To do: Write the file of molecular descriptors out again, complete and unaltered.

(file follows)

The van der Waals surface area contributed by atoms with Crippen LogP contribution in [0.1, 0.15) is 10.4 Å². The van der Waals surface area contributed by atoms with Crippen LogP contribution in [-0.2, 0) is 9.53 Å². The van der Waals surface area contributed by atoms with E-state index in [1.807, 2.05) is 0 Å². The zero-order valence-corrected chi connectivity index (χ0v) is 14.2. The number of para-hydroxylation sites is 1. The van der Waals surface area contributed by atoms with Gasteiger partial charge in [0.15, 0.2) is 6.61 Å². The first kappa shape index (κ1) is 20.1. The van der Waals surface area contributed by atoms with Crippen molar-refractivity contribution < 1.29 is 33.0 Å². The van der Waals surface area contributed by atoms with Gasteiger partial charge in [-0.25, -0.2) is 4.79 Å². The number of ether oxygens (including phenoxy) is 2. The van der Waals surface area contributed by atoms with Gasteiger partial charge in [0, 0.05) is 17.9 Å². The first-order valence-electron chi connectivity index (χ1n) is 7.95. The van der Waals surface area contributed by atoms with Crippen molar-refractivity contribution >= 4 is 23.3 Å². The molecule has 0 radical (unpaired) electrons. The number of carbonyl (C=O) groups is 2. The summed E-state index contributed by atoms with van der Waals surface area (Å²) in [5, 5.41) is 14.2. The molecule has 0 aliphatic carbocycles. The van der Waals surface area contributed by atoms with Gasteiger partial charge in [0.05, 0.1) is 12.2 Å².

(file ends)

The van der Waals surface area contributed by atoms with Crippen LogP contribution in [0.1, 0.15) is 10.4 Å². The van der Waals surface area contributed by atoms with Crippen LogP contribution in [-0.2, 0) is 9.53 Å². The van der Waals surface area contributed by atoms with E-state index in [1.807, 2.05) is 0 Å². The zero-order valence-corrected chi connectivity index (χ0v) is 14.2. The number of para-hydroxylation sites is 1. The van der Waals surface area contributed by atoms with Gasteiger partial charge in [0.15, 0.2) is 6.61 Å². The first kappa shape index (κ1) is 20.1. The van der Waals surface area contributed by atoms with Crippen molar-refractivity contribution < 1.29 is 33.0 Å². The van der Waals surface area contributed by atoms with Gasteiger partial charge in [-0.25, -0.2) is 4.79 Å². The number of ether oxygens (including phenoxy) is 2. The van der Waals surface area contributed by atoms with Gasteiger partial charge in [0, 0.05) is 17.9 Å². The first-order valence-electron chi connectivity index (χ1n) is 7.95. The van der Waals surface area contributed by atoms with Crippen molar-refractivity contribution >= 4 is 23.3 Å². The molecule has 0 radical (unpaired) electrons. The number of carbonyl (C=O) groups is 2. The summed E-state index contributed by atoms with van der Waals surface area (Å²) in [5, 5.41) is 14.2. The molecule has 0 aliphatic carbocycles. The van der Waals surface area contributed by atoms with Gasteiger partial charge in [0.05, 0.1) is 12.2 Å².